A particular In-premises Communication Node (ICN) embodiment includes a media access control (MAC) providing media specific controls partitioned into common functions and media specific functions and controls. Similarly, the physical layer combines common functions such as synchronization, signaling and/or modulation, suitable for varied in-premise distribution media and media specific access for various access media such as power lines, phone lines, and wireless/cordless links through separate functional modules. Also, the physical layer provides hardware connections and media specific front-end hardware interfaces, individually or in combinations. These are provided for the physical link connections to the distribution media, such as power line, phone wire, coaxial cable, structure wire, and RF connections. Other implementations may include fiber and free space infrared media.
A preferred embodiment of this unified physical layer modulation uses Orthogonal Frequency Division Multiplexing (OFDM) for the shared modulation function in the physical layer. OFDM is well known to those skilled in the art. U.S. Pat. No. 3,488,445 covering a pioneering form of OFDM was issued Jan. 6, 1970 for example. OFDM spaces multiple functions in the physical carriers close together (i.e., narrow guard bands) so that the side bands overlap but utilize carrier waves so that adjacent channels are orthogonal and do not interfere with one another. Other multiplexing embodiments however are also advantageous for the unified physical layer. Other methods include using Direct Sequence Spread Spectrum, Discrete Multi-Tone, and Carrierless Amplitude Phase (CAP) modulation. These schemes of modulation are well known to those skilled in the art and their particular embodiments need not be discussed in detail herein.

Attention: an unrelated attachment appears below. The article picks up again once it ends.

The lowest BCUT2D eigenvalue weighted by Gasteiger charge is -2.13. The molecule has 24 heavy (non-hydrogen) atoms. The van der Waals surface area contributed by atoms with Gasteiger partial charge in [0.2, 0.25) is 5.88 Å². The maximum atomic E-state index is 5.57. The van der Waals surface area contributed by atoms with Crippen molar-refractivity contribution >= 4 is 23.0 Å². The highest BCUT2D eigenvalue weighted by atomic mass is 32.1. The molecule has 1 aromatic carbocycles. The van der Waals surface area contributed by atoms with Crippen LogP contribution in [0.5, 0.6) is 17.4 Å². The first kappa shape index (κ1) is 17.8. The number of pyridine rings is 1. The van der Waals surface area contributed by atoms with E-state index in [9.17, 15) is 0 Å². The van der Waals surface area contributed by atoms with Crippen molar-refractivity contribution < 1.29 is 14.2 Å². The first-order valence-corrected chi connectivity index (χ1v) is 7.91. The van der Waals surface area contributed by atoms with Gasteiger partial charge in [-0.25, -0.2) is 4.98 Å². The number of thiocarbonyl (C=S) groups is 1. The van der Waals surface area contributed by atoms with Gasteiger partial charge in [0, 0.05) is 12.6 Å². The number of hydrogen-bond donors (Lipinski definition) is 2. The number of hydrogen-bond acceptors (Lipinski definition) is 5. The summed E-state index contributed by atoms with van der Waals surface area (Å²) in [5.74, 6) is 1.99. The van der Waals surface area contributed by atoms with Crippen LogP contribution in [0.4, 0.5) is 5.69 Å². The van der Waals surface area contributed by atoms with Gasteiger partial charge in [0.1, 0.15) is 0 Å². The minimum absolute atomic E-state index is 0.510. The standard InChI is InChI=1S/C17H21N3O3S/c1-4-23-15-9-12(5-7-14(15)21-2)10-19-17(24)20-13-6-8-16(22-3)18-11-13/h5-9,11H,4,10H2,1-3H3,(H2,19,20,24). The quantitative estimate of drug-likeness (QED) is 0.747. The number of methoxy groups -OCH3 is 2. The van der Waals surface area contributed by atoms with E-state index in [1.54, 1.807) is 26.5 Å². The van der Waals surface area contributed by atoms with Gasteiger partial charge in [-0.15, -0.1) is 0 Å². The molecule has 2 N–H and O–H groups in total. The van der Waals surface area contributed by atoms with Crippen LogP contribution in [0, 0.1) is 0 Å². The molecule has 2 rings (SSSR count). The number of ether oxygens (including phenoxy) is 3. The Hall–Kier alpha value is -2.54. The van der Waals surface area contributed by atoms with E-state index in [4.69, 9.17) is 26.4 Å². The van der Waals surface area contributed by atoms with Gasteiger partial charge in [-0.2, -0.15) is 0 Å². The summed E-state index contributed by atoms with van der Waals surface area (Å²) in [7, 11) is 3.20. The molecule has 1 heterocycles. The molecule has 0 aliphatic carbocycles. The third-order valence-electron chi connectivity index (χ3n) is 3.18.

The ICN connects to the WAN through a Premises Adaptive Gateway (PAG) which provides a common network layer. In the MAC layer, common shared functions and media specific controls are performed. At the physical layer common shared functions such as modulation, signaling, synchronization and media independent functions can be combined and connected to the WAN through media dependent front-end interfaces such as twisted pair, coaxial cable, fiber cable, and wireless modules. This technology is appropriate for and can interface with circuit switched networks, packet switched networks and cell switched networks. For example, one embodiment of this would construct the PAG as a protocol conversion and mapping (inter-working) via a MAC and physical layer interface specific to a single WAN technology, such as CATV coaxial cable.